Can Office Pods be the answer? Offices have increasingly been designed as open-plan to meet the millennial demand, however, this has made finding a quiet spot to make a phone call, or meet a deadline increasingly harder to find, as noise becomes an issue. Privacy becomes harder to find in open-plan offices, which are designed to facilitate collaboration and encourage teamwork.
This is why more and more workplaces have installed office pods in their offices – human working cocoons or cones’ of silent.
Office Pods are small cocoon like-cabins or semi-private booths that are located within the office to provide workers with a place to meet in small groups or find some space to get away from the office clamour for a spell if they wish to concentrate or do some quiet work.
Many smart office designers intersperse their open-plan office designs with office pods across floors and office spaces that suit business needs. Some office pods are standard, with glass walls and comfortable seating within, but pods can go as kooky as refurbished cable-cars, rollable furbished wooden boxes treehouses – whatever fits your company image and environment.
Why Office Pods? Their convenience and use
Flexibility, mobility, and simplicity – these three factors play a large decision as to why office pods have become increasingly popular, as companies can easily order ready-made structures with furnishings, power, lighting that are quickly installed anywhere within the office. They reduce the need to undertake disruptive building works while still keeping an option for workers to work flexibly, comfortably, and privately.
Being affordable and convenient while reducing the need to plan a wholesale design, fit-outs and building works are attractive to more than one employer, making office pods increasingly mainstream in office design and works. Also, flexibility in the workplace has become an increasing topic of interest for companies looking at workplace designs that attract and retain talent. Pods allow these businesses to experiment with their existing set-up, setting them up as both workspaces and space-dividers to maximise your office space with more locations to work in line with their habits and preferences.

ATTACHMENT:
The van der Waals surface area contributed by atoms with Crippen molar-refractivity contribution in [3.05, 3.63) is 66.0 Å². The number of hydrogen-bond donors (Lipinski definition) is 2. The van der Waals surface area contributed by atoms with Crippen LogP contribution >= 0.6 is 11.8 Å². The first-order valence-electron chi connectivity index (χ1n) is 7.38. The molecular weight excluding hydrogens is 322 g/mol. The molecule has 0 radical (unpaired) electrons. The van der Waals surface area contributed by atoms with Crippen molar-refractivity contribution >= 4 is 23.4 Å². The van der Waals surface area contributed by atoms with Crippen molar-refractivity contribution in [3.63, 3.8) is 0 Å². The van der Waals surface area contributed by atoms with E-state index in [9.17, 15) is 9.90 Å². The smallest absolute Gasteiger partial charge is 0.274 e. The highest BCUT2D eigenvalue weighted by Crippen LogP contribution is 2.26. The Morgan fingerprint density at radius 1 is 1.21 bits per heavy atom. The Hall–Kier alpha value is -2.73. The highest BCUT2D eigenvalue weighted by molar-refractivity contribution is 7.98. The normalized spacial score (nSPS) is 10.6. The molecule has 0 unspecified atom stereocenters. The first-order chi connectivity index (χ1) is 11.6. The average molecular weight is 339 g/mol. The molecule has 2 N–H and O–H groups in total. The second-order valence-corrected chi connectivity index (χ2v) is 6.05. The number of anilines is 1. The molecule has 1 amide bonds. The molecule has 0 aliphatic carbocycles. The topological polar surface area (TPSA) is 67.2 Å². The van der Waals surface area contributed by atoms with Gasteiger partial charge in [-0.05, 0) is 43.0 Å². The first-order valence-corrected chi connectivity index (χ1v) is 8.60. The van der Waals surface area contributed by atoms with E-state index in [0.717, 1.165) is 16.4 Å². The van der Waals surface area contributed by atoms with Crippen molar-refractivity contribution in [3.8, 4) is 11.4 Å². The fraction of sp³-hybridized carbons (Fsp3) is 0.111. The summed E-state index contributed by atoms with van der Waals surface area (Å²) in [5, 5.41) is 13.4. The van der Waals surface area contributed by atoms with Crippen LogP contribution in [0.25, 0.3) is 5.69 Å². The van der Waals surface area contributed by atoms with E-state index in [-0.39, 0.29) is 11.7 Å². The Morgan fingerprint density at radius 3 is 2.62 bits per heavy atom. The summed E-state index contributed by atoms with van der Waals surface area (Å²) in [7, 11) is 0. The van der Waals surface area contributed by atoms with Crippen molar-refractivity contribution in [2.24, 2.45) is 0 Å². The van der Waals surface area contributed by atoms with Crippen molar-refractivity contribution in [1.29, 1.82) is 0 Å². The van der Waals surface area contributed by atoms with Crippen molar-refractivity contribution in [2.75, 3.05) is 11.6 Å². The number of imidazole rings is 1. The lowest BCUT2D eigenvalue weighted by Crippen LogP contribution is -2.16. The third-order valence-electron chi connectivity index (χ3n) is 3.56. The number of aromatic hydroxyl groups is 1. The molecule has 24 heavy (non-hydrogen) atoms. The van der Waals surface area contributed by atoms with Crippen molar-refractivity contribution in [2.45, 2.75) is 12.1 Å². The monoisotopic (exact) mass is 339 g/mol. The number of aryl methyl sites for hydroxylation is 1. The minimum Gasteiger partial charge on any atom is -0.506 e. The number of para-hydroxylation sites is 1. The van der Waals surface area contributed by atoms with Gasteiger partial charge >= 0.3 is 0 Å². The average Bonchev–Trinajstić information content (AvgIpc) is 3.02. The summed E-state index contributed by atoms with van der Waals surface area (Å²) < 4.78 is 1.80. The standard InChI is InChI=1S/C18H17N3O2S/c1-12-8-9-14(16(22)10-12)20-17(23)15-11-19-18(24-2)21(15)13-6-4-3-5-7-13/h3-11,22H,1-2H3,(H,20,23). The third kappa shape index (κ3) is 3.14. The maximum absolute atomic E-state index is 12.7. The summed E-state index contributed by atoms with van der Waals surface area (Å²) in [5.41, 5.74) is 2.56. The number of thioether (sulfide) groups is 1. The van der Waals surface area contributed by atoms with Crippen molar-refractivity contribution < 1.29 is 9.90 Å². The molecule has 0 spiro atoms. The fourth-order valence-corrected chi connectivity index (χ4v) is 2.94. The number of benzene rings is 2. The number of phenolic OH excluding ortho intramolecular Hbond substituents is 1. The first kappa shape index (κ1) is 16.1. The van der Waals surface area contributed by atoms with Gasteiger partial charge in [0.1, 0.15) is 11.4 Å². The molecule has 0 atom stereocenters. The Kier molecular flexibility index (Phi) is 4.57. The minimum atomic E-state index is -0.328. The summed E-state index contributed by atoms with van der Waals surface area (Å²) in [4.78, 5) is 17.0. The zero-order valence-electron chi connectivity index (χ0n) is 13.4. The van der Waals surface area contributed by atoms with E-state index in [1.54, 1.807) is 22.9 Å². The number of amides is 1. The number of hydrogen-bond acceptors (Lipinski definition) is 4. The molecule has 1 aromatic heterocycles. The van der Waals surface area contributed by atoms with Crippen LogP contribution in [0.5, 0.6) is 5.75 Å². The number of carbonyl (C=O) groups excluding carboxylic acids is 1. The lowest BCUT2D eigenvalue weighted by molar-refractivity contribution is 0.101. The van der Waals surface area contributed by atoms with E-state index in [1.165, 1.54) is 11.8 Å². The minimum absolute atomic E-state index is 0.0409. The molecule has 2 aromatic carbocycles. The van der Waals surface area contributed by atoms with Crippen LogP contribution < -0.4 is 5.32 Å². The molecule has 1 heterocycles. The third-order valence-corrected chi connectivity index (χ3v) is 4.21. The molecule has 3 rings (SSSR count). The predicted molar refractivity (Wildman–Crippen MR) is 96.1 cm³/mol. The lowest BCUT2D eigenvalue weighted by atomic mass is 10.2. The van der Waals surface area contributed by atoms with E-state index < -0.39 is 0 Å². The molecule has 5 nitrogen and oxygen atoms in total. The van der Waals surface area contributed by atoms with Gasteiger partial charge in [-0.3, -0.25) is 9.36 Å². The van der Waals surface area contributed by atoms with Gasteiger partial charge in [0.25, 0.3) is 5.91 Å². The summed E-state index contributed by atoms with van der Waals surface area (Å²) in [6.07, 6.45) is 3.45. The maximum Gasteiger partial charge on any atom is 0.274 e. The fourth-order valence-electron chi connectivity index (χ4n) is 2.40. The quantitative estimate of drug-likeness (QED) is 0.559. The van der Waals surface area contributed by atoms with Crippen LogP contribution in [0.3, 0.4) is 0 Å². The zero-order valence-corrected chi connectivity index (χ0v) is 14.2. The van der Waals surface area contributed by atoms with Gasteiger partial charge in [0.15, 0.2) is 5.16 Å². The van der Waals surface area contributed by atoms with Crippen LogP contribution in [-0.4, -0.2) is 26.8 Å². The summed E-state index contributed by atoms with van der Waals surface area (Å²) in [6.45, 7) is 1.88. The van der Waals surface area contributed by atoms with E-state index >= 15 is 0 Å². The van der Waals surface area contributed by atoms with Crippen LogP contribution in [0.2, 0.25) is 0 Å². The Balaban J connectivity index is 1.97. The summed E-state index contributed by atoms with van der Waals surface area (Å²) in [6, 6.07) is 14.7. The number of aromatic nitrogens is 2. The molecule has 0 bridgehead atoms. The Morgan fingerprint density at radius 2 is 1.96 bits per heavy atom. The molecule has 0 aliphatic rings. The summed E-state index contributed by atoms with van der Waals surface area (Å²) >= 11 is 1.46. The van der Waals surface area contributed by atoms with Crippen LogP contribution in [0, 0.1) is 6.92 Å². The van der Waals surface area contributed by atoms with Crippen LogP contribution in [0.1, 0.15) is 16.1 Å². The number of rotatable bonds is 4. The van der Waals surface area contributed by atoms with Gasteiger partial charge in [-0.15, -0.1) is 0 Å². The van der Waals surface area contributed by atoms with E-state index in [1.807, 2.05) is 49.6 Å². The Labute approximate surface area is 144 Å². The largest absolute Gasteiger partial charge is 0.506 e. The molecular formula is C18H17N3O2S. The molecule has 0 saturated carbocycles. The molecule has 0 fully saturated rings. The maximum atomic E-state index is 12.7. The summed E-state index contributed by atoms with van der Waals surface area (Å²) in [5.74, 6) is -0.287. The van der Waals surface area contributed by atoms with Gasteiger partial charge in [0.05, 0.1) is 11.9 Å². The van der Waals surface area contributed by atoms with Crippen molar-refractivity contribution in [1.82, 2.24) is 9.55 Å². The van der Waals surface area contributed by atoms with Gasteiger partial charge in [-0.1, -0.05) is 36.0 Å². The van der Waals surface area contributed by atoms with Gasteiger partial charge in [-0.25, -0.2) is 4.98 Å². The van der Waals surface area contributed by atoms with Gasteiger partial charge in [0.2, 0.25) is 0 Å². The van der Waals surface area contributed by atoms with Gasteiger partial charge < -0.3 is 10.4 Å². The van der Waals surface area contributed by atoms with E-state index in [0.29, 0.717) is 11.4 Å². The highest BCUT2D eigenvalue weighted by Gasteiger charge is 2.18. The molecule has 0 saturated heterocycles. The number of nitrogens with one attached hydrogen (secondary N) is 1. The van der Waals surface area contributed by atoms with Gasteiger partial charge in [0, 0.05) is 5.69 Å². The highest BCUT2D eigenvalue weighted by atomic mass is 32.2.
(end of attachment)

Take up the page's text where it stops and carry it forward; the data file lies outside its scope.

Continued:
With their mobile nature, many pods can be taken along with companies as they change buildings, and in the redesign, they’re simple to shuffle alongside your new workplace design, saving budget and time. Additionally, pods aren’t only limited to becoming space dividers and private working spaces. They can also be padded on the outside sound-absorbing insulation, helping absorb noise from around the office and lower overall acoustic noise across your whole office space. This can help prevent sound and privacy concerns in more open workspaces that might have echo or reverb. Its sheer multi-functionality makes pods an attractive choice for office designers and business owners looking to maximise space and address multiple solutions.
Office Pods: not for all-day use
In many open-plan offices, personal space might be a very desirable resource for employees and these pods can be in high demand. Some employees may even be tempted to use pods as personal offices.
However, office pods are not designed to be used all day. In fact, they tend to lack built-in ventilation and are designed so that people are not tempted to stay there all day. That’s because many one-person pods are designed to be used for stretches of time of an hour or less. If ventilation is considered in pod design, that may only imply a few hours of use.
Features that are included in many pods to discourage workers from using them long-term is the use of narrow surfaces to prop laptops for meetings and conferences instead of desks, perches for leaning instead of sitting, and glass walls that reduce claustrophobia, but also let the office see who is inside and remind a worker to observe common courtesy. Sensors are also common for companies to monitor how these pods are being used.
In essence, office pods are a great solution for many businesses that wish to get the most out of their space and catering to the different personalities and needs of their employees while still keeping office plans open and communicable, striking that balance between a sense of community and privacy.